When American Jewish leaders gather in Jerusalem for the Jewish Federations of North America (JFNA) General Assembly later this month, they’ll have the opportunity to hear from top Israeli political leaders on a variety of issues. They’ll also have the chance to witness the first public conversation between two groups of Israeli women at the center of a heated disagreement over what the future of the Western Wall should be.
On Monday, Nov. 4, Women of the Wall (WOW) will celebrate the beginning of a new Jewish month and its 25th anniversary by doing what it's been doing for most of that time: holding female-led prayer services at Judaism’s holiest site, the remnant of the ancient temple in Jerusalem that is known in Hebrew simply as “the Kotel.”
They were the only women publicly involved in this debate – until, that is, the formation of Women For The Wall (W4W) in May 2013. A self-described “grassroots group” of Orthodox and Haredi women, W4W opposes any changes to the current restrictions that prohibit women from collectively praying together at the kotel – enjoining practices that are de rigeur in most non-Orthodox congregations, like women wearing prayer shawls and reading from the Torah.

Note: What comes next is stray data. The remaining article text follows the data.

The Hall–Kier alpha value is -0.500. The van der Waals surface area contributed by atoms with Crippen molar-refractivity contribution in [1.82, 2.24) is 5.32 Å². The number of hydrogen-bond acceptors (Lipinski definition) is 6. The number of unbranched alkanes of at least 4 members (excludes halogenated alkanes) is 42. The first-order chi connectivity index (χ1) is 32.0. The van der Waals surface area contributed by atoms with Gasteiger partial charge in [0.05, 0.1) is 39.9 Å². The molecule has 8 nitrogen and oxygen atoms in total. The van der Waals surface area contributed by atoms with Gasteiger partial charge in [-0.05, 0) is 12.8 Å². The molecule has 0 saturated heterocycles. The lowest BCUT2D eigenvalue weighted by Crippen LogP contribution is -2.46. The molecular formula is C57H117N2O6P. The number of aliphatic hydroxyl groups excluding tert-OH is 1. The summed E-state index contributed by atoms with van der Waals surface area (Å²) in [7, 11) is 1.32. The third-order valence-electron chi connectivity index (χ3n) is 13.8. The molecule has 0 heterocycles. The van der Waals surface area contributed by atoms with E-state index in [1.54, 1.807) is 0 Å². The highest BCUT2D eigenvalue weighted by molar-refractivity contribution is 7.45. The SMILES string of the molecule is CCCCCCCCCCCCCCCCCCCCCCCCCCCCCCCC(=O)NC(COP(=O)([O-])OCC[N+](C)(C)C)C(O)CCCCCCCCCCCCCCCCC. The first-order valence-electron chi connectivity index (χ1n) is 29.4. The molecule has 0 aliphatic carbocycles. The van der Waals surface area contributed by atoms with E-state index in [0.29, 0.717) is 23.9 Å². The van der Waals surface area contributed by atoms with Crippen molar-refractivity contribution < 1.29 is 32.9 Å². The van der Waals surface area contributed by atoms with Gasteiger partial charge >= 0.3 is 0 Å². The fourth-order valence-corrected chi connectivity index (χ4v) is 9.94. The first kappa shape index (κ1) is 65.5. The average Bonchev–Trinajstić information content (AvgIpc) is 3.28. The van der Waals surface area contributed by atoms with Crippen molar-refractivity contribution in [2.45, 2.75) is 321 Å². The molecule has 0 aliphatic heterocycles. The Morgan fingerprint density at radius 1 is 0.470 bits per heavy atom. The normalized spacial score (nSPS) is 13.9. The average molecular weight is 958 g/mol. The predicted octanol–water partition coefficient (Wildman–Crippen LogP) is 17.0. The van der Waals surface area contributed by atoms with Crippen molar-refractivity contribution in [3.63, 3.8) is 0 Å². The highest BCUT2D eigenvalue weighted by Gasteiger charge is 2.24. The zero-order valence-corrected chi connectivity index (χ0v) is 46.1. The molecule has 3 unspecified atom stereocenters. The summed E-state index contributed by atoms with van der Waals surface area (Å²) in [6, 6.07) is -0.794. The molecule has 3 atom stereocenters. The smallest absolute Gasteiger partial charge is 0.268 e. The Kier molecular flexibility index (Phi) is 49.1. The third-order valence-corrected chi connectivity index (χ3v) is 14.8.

Yet, over the past few months, efforts by a number of Israeli organizations to put together public conversations between representatives of both groups have been stymied – which makes the upcoming meeting on Nov. 11 between WOW Chair Anat Hoffman and W4W Director Ronit Peskin all the more noteworthy.
“There have been many invitations to them to join us in a discussion; they refuse to acknowledge our presence,” W4W’s Peskin said of WOW. “This is the first time they’ve consented to appear, and we think it’s wonderful. You can’t have a real discussion of an issue by only hearing one side of it.”
Shira Pruce, WOW’s director of public relations, said her group welcomed the upcoming appearance at the GA, and that Hoffman was “honored to be sitting on a panel moderated by Jerry Silverman.”